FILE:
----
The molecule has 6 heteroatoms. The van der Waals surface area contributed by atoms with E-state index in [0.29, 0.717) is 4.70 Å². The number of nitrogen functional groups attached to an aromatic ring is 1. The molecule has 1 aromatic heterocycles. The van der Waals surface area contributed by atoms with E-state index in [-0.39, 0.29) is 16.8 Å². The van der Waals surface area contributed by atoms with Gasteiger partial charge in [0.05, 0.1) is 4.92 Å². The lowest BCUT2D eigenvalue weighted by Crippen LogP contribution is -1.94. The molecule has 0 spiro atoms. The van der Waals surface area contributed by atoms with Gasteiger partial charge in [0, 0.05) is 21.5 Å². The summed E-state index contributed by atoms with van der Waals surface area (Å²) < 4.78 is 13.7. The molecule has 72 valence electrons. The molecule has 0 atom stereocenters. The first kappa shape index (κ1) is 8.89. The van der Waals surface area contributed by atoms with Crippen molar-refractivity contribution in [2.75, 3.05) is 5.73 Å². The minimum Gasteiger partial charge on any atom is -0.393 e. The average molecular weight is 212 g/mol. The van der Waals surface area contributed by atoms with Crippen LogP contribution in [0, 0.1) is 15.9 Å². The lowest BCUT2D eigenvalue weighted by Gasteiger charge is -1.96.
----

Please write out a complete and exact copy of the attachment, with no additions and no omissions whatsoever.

The molecule has 6 heteroatoms. The van der Waals surface area contributed by atoms with E-state index in [0.29, 0.717) is 4.70 Å². The number of nitrogen functional groups attached to an aromatic ring is 1. The molecule has 1 aromatic heterocycles. The van der Waals surface area contributed by atoms with E-state index in [-0.39, 0.29) is 16.8 Å². The van der Waals surface area contributed by atoms with Gasteiger partial charge in [0.05, 0.1) is 4.92 Å². The lowest BCUT2D eigenvalue weighted by Crippen LogP contribution is -1.94. The molecule has 0 spiro atoms. The van der Waals surface area contributed by atoms with Gasteiger partial charge in [0, 0.05) is 21.5 Å². The summed E-state index contributed by atoms with van der Waals surface area (Å²) < 4.78 is 13.7. The molecule has 72 valence electrons. The molecule has 0 atom stereocenters. The first kappa shape index (κ1) is 8.89. The van der Waals surface area contributed by atoms with Crippen molar-refractivity contribution in [2.75, 3.05) is 5.73 Å². The minimum Gasteiger partial charge on any atom is -0.393 e. The average molecular weight is 212 g/mol. The van der Waals surface area contributed by atoms with Crippen LogP contribution in [0, 0.1) is 15.9 Å². The lowest BCUT2D eigenvalue weighted by Gasteiger charge is -1.96.